Economic Impacts of the NC For Hire Fishing fleet

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Economic Impacts of the NC For Hire Fishing fleet
Economic Impacts of the NC For Hire Fishing fleet
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Economic Impacts of the NC For Hire Fishing fleet
 
 
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Capt_Dave
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PostPosted: Thu Mar 03, 2011 10:19 pm    Post subject: Economic Impacts of the NC For Hire Fishing fleet Reply with quote

Economic Impacts of the NC For Hire Fishing fleet

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Last edited by Capt_Dave on Wed Dec 07, 2011 10:54 am; edited 1 time in total
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Capt_Dave
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PostPosted: Thu Mar 03, 2011 10:20 pm    Post subject: Reply with quote

I am reading this now....More to come....
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Capt_Dave
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PostPosted: Thu Mar 03, 2011 10:22 pm    Post subject: Reply with quote

EXECUTIVE SUMMARY
The North Carolina for‐hire ocean fishery consists of approximately 750 charter boat vessels and
head boat vessels operating year‐round and targeting a succession of fish species depending on
seasonal fish abundances and economic conditions. The objective of this study is to document the
economic impacts and recreation benefits of the North Carolina for‐hire fishing industry. The data
for this study come from two sources, 2007‐2008 vessel data from the North Carolina Division of
Marine Fisheries (NCDMF), and new survey data collected in 2007‐2008 specifically for this study.
A field/mail survey of captains produced 158 completed surveys (150 charter boat surveys and 8
head boat surveys). A dockside field survey of passengers produced 1,317 completed surveys, and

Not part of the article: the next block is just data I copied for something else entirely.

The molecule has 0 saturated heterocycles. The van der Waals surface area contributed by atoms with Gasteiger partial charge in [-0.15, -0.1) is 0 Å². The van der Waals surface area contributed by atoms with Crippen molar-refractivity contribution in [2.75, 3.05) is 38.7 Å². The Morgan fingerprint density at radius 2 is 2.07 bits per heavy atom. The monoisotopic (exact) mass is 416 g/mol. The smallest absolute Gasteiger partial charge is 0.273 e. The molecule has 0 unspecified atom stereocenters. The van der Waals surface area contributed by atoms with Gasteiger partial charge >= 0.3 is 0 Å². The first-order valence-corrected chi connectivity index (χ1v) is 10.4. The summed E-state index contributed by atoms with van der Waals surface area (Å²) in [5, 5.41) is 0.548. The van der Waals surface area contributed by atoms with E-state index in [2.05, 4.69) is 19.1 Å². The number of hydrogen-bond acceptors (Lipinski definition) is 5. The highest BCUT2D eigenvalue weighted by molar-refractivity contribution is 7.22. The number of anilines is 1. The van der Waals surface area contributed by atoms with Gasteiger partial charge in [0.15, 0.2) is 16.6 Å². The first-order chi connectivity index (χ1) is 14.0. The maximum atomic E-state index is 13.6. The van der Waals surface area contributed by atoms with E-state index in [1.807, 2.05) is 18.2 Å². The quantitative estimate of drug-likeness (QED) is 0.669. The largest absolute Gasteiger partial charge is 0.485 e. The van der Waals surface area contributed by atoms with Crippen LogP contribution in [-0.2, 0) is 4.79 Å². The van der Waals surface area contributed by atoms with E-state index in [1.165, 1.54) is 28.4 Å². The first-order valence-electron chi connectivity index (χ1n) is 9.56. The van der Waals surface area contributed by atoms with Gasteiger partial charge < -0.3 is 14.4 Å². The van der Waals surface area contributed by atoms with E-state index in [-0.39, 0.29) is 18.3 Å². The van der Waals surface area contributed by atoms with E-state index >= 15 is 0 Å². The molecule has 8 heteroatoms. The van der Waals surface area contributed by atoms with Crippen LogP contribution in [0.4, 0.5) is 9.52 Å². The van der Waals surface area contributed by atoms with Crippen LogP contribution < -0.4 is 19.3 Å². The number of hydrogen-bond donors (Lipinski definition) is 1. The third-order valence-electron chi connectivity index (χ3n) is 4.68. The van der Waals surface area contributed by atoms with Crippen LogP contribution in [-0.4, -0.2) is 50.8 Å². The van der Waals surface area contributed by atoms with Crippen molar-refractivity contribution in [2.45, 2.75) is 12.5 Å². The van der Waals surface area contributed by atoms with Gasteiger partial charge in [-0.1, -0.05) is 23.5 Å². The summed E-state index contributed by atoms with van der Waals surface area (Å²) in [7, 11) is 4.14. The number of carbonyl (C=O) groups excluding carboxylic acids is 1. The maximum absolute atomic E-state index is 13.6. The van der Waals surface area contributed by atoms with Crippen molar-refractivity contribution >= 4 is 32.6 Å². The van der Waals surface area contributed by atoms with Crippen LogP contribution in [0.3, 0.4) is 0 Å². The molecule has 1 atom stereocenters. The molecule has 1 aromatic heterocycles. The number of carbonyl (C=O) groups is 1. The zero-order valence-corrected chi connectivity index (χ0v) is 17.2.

a telephone follow‐up survey of passengers produced 296 additional surveys.
• Of 754 North Carolina for‐hire vessels, 27 (3.5 %) are head boats and 727 (96.5 %) are charter
boats.
• Coast‐wide, about 70,000 for‐hire vessel trips (not passenger trips) occur annually, split between
about 66,000 charter trips and 3,780 head boat trips.
• Coast‐wide, an estimated 431,000 passengers are serviced annually by the North Carolina forhire
fleet. Approximately 303,000 of these passengers take charter trips, and 128,000 take head
boat trips.
• The North Carolina for‐hire fishery receives approximately $65 million annually in fishing fees
paid by passengers, with about $55 million received by charter vessels and $10 million received
by head boat vessels. An additional $3.3 million is received in revenue for other items sold to
passengers. Tips paid by passengers to crewmembers bring in an additional $5.8 million per
year.
• There are an estimated 1,445 for‐hire captain and crew jobs in North Carolina.
• In the Northern region of the state (Dare County, Hyde County, and counties surrounding
Albemarle Sound), charter captains attributed 70 percent of household income to for‐hire fishing,
with head boat captains attributing 80 percent. In the remaining Central/Southern coastal
region, captains of vessels 0‐29 feet in length attributed 37 percent of household income to forhire
fishing, while captains of charter vessels 30‐69 feet attributed 54 percent, and captains of
head boats 70+ feet in length attributed 100 percent.
• In the Northern region, 45‐55% of charter boat passengers say that for‐hire fishing was the
primary reason for their visit to the NC coast, 60‐85% of charter passengers are from out of state,
and almost all 98‐100% of charter passengers spend at least one night in a coastal county as part